When a bankrupt shares a home with his spouse and/or family, there is an inevitable conflict between the family’s interests and those of the bankrupt’s creditors.
In (1) Grant (2) Cork (as joint trustees in bankruptcy of Ronald Charles Henry Baker) v Ronald Charles Henry Baker  EWHC 1782 (Ch), the Court’s approach is neatly illustrated.
Mr Baker was a self-employed taxi-driver, married for some 30 years to Mrs Baker, who was – until shortly before the hearing – working as a carer for elderly people (on an income of c. £15K, gross). Mr Baker employed an accountant to deal with his tax affairs. Unfortunately, the accountant failed to take into account the private use by Mr Baker of his taxi and fuel. HMRC then reopened his accounts going back some five years, and issued a bill for £25,000. Unsurprisingly, Mr Baker did not have this money to hand, particularly given the downturn in business brought about by Uber.
In due course, Mr Baker was made bankrupt. A year later, the Trustees noted a shortfall in the sum which was by then owed to HMRC (c. £51K); the Official Receiver recorded an estimated deficiency of c. £26K; the Trustees (unsurprisingly) sought to recover the shortfall by applying for sale of Mr & Mrs Baker’s home. By this time Mr Baker had been discharged from bankruptcy; he had co-operated fully throughout. Sale of the home was expected to yield around £30K for Mrs Baker, the remainder being used to discharge Mr Baker’s debt to HMRC.
Mr & Mrs Baker had an adult daughter who lived with them; she suffered from global developmental delay and dyxpraxia, together with OCD. Her needs were (I paraphrase) best met by the family home. The application for an order for sale was opposed.
However, the Court noted the impact of s 335(A) Insolvency Act 1986:
“(3)Where [an application for an order for sale] is made after the end of the period of one year beginning with the first vesting . . . of the bankrupt’s estate in a trustee, the court shall assume, unless the circumstances of the case are exceptional, that the interests of the bankrupt’s creditors outweigh all other considerations.”
The question of whether the circumstances are “exceptional” are, in case you are interested, set out in Dean v Stout  EWHC 3315 (Ch). Of particular significance are the principles set out by Lawrence Collins J at  – “exceptional or special circumstances [must be] outside the usual ‘melancholy consequences of debt and improvidence’ . . .” and at  ” . . . the creditors have an interest in the order for sale being made, even if the whole or the net proceeds will go towards the expenses of the bankruptcy, and the fact that they will be swallowed up in paying those expenses is not an exceptional circumstances justifying the displacement of the presumption that the interests of the creditors outweigh all other considerations.”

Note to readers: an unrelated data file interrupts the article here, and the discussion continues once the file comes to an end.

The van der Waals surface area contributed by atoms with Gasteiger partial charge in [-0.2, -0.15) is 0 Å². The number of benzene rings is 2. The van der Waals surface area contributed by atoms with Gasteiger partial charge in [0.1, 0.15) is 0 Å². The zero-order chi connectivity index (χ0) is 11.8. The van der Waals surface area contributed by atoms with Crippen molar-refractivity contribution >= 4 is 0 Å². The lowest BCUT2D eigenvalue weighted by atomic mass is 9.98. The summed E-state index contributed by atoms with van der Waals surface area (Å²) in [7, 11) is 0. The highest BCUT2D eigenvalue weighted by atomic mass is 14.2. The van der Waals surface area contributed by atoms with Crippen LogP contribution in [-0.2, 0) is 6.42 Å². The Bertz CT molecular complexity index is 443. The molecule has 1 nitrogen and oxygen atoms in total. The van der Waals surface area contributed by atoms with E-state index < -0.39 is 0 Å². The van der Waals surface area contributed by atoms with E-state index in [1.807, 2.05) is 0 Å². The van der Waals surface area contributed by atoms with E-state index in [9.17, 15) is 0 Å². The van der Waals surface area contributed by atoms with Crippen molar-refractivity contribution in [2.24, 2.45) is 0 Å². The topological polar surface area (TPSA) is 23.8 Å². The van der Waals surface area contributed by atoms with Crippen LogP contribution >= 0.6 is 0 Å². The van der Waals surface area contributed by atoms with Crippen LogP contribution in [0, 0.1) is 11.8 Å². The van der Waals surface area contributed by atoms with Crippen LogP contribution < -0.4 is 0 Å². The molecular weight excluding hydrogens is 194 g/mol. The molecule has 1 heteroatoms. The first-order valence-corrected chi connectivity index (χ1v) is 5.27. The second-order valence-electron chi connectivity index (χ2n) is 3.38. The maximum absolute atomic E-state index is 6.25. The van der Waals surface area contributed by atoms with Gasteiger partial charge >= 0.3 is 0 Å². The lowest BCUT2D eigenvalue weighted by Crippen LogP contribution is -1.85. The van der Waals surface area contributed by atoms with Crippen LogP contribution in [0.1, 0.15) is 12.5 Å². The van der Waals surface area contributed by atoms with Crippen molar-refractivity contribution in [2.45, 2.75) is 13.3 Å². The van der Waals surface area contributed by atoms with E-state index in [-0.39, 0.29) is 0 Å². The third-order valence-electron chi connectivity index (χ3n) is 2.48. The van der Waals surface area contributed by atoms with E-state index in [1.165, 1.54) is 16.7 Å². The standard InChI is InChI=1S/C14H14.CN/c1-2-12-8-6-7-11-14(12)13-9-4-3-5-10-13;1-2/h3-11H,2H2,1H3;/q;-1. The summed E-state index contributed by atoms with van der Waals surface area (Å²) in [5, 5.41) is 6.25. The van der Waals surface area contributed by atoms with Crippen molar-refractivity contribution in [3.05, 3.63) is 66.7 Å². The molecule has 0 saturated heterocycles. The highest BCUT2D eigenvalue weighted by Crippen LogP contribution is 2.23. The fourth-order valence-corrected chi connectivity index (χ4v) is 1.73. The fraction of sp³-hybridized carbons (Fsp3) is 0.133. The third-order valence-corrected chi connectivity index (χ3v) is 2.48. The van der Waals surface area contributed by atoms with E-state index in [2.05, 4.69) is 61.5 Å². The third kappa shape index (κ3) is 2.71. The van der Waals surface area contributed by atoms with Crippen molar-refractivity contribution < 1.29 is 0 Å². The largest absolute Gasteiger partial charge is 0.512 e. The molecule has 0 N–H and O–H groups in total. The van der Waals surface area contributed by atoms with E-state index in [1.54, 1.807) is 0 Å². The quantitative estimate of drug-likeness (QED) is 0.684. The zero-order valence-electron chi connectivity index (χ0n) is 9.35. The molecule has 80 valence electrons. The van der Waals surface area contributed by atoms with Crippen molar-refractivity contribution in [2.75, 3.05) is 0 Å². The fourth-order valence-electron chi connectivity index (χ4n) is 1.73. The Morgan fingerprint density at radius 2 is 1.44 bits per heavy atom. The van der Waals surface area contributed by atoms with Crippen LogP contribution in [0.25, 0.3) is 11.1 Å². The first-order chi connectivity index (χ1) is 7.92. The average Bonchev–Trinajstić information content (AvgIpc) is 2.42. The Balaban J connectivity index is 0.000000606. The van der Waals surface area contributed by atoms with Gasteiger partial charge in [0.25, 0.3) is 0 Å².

The first instance decision in Grant was to postpone the order for sale indefinitely, until the daughter was “no longer residing in [the] property or no longer requires that property as a home”. But that, said the High Court, was an impermissible exercise of the judge’s discretion: the District Judge had been “unduly influenced” by the perceived lack of security for the daughter if she had to move into private rented accommodation; was wrong to dismiss as “quite short term thinking” the suggestion that MRs Baker’s share of equity could be used to make up a shortfall in paying rent for suitable replacement accommodation; was wrong to dismiss as unreasonable the prospect of inflicting a further move on the daughter; and was wrong not to consider any alternative to indefinite postponement. The High Court, exercising its discretion afresh, thought that the appropriate further period of postponement would be one of approximately 12 months, allowing time for a replacement property to be found and for the move to be prepared, and to contemplate bringing a claim against the accountant (who, you will recall, was clearly in the picture in relation to the Bakers’ unfortunate predicament).
It is important to note that the overall postponement ran from the date of the first instance hearing – 8 October 2015 – until the end of July 2017 (see para  of the High Court decision). That is almost two years. But the relevant period, properly understood, is still only 12 months: until the High Court decision, Mr & Mrs Baker would not have been preparing for sale. The 12 month period is the period of grace afforded to the Bakers to prepare for sale, and to find alternative accommodation. So in a case where the relevant interests include those of a bankrupt’s family who need to care for an adult (largely, it would seem, dependant) daughter, we are still only looking at a postponement of sale of 12 months.
Further, the reminder that the creditors’ interest in an order for sale will dominate even when the proceeds go towards the expenses of the bankruptcy is salutory, and should be borne in mind. The statutory scheme is, in this respect, very clear.